There are no revolutions under way in the world of engineering plastics. New materials today target very specific problems. One interesting set of materials from BASF helps to better insulate houses, as shown in a demonstration project in England. Michael Guibault, a marketing manager for BASF’s construction polymers business in North America, says architects can now design buildings that have the energy-efficiency advantages that previously only came with thicker, traditional materials. Here’s how it works: Plastic capsules are filled with a wax that absorbs and then releases energy by melting and solidifying. When used in an astronaut’s spacesuit, a soldier’s uniform, or within an interior plaster or plasterboard wall, the capsules boost the thermal capacity of the material and reduce temperature swings. "Manufacturers of interior building materials can utilize BASF’s Micronal phase-change microcapsules to create new product categories that can give them a competitive advantage," says Guibault.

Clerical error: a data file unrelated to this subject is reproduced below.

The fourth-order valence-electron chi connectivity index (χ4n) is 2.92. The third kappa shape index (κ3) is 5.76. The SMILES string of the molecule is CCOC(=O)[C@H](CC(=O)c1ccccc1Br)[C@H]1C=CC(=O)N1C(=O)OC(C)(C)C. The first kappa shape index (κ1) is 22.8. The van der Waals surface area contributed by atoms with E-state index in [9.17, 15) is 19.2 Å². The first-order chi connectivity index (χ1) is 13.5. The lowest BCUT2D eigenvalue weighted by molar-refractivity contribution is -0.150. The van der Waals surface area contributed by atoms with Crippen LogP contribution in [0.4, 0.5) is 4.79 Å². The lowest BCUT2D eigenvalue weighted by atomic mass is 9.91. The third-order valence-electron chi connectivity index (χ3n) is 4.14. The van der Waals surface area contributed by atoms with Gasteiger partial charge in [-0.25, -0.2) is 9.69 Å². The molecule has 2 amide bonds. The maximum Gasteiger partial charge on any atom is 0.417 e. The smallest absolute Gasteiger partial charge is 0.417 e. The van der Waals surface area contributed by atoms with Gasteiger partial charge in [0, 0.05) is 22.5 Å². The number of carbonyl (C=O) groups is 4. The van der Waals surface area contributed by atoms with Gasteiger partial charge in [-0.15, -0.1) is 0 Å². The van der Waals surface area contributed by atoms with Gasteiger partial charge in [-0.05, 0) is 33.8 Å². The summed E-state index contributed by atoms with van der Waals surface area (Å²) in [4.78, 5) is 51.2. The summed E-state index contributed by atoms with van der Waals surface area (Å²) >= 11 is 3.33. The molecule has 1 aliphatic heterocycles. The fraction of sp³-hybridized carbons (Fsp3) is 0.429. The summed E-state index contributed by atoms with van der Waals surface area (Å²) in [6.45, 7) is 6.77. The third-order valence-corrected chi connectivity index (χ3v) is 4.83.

The amount of plastic clogging the ocean continues to grow. Some startling, not-so-good news has come out recently about the roles plastic is playing in the ocean, as well as more heartening news about efforts to collect and reuse it.
Optomec's third America Makes project for metal 3D printing teams the LENS process company with GE Aviation, Lockheed, and other big aerospace names to develop guidelines for repairing high-value flight-critical Air Force components.
A self-propelled robot developed by a team of researchers headed by MIT promises to detect leaks quickly and accurately in gas pipelines, eliminating the likelihood of dangerous explosions. The robot may also be useful in water and petroleum pipe leak detection.
Aerojet Rocketdyne has built and successfully hot-fire tested an entire 3D-printed rocket engine. In other news, NASA's 3D-printed rocket engine injectors survived tests generating a record 20,000 pounds of thrust. Some performed equally well or better than welded parts.
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